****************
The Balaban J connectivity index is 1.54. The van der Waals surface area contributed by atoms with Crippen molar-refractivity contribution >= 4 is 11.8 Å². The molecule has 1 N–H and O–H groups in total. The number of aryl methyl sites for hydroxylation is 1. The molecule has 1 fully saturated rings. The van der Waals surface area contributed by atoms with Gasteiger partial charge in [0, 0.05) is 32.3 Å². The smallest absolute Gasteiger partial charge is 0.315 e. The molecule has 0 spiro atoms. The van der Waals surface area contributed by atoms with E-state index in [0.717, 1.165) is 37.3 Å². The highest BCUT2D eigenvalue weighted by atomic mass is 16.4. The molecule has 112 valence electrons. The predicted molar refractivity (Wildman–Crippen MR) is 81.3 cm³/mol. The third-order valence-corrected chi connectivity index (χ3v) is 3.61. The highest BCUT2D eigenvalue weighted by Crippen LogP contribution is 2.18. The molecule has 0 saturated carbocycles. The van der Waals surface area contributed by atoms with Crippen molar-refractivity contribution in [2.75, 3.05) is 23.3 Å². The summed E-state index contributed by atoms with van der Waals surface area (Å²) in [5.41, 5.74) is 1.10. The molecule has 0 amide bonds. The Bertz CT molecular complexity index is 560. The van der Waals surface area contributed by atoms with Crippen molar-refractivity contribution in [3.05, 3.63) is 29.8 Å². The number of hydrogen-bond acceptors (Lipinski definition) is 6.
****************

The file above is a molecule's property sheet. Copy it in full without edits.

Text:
The Balaban J connectivity index is 1.54. The van der Waals surface area contributed by atoms with Crippen molar-refractivity contribution >= 4 is 11.8 Å². The molecule has 1 N–H and O–H groups in total. The number of aryl methyl sites for hydroxylation is 1. The molecule has 1 fully saturated rings. The van der Waals surface area contributed by atoms with Gasteiger partial charge in [0, 0.05) is 32.3 Å². The smallest absolute Gasteiger partial charge is 0.315 e. The molecule has 0 spiro atoms. The van der Waals surface area contributed by atoms with E-state index in [0.717, 1.165) is 37.3 Å². The highest BCUT2D eigenvalue weighted by atomic mass is 16.4. The molecule has 112 valence electrons. The predicted molar refractivity (Wildman–Crippen MR) is 81.3 cm³/mol. The third-order valence-corrected chi connectivity index (χ3v) is 3.61. The highest BCUT2D eigenvalue weighted by Crippen LogP contribution is 2.18. The molecule has 0 saturated carbocycles. The van der Waals surface area contributed by atoms with Crippen molar-refractivity contribution in [2.75, 3.05) is 23.3 Å². The summed E-state index contributed by atoms with van der Waals surface area (Å²) in [5.41, 5.74) is 1.10. The molecule has 0 amide bonds. The Bertz CT molecular complexity index is 560. The van der Waals surface area contributed by atoms with Crippen molar-refractivity contribution in [3.05, 3.63) is 29.8 Å². The number of hydrogen-bond acceptors (Lipinski definition) is 6.